Law Council of Australia calls for parliamentary inquiry into environmental bill
The Law Council of Australia has warned that the Environment Protection and Biodiversity Conservation Amendment (Streamlining Environmental Approvals) Bill 2020 (the Bill) must not be rushed through the Senate and has called for its referral to a parliamentary inquiry.
The Bill is intended to streamline environmental approvals under the Environment Protection and Biodiversity Conservation Act 1999 (the Act) by facilitating ‘the legally robust devolution of environmental approvals to the states and territories’.
The Law Council maintains its longstanding view that the Commonwealth should be demonstrating leadership in biodiversity conservation and environmental protection, given its unique role sitting at the apex of government in Australia and its independence of particular State and Territory interests.
Law Council President Pauline Wright said: “Australia is a signatory to some 33 key treaties and protocols regarding the environment. The Commonwealth Government must remain at the helm in ensuring that Australia’s obligations under those treaties and protocols are met.”
“Bilateral agreements should not operate without robust and comprehensive Commonwealth oversight which is necessary to ensure that the Australia’s obligations under international treaties are met and public confidence and trust is maintained.”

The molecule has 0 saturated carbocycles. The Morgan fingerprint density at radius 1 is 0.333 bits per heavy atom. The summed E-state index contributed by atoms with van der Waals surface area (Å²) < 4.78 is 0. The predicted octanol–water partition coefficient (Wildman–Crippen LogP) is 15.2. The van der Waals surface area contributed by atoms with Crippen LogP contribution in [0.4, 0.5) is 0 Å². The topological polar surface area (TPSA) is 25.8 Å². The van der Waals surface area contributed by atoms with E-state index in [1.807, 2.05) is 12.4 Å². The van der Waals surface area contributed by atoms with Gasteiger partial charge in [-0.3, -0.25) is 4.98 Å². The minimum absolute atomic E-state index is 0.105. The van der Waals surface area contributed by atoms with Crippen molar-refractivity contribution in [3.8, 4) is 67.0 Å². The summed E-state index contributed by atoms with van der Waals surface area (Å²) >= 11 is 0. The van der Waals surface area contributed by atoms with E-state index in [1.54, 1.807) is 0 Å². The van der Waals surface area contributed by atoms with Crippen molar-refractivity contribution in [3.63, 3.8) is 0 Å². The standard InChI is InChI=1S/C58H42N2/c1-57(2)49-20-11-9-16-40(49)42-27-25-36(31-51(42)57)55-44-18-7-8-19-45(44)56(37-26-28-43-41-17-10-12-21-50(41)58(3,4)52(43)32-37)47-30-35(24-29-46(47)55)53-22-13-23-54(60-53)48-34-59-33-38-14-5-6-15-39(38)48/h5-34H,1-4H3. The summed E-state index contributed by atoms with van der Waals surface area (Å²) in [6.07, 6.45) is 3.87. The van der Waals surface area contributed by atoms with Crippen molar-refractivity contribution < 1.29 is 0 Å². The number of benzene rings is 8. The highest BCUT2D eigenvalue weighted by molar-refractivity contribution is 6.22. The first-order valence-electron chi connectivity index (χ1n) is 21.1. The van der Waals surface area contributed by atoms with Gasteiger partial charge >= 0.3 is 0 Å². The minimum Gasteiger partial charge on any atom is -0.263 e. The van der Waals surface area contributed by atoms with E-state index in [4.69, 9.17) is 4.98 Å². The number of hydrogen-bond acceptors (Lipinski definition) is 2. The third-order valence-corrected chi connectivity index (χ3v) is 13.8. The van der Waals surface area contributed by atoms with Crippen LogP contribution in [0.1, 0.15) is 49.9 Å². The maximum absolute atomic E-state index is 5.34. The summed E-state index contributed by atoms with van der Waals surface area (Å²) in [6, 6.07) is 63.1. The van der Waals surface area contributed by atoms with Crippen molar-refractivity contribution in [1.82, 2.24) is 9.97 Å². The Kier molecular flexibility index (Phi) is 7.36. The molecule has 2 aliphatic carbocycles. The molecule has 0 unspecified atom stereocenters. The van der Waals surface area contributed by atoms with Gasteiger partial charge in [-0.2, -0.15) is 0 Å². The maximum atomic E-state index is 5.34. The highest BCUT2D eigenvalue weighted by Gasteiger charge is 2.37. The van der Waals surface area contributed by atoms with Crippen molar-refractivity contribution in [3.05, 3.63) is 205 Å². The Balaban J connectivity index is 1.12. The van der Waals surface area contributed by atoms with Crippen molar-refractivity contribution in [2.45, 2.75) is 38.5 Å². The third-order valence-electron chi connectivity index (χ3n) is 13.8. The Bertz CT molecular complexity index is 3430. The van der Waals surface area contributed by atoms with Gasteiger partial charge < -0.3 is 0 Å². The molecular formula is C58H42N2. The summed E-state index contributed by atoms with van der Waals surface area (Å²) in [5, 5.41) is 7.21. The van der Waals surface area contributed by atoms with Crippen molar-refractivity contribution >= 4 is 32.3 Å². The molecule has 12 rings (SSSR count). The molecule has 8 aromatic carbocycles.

“This is particularly important in the context of the protection of Australia’s many World Heritage Listed sites, which include not only sites of outstanding environmental value but also sites of sacred value and importance to Australia’s First Nations peoples.”
In his independent review of the Act, Professor Graeme Samuel AO has proposed the devolution of decision making from the Commonwealth to the states and territories, but within a broader reform platform, including the development of clear, legally enforceable National Environmental Standards combined with a strong assurance framework.
The Law Council stresses the importance of placing approvals bilateral agreements within a strong assurance framework that clearly demonstrates how the Commonwealth government will ensure that its obligations under international law will be met.
“This assurance framework must be clear, transparent to the public and properly developed. We have an independent inquiry that has not even had the chance to complete its final report and reflect on over 3000 unique submissions by concerned people and organisations. We must let that run its due course before embarking on this significant change”.
“We must also have regard to the outcomes of the current Parliamentary inquiry into the destruction of caves at the Juukan Gorge and the protection of Indigenous cultural heritage. A Senate inquiry into the Bill must accommodate these broader processes by allowing the public time to consider and reflect on their findings.’
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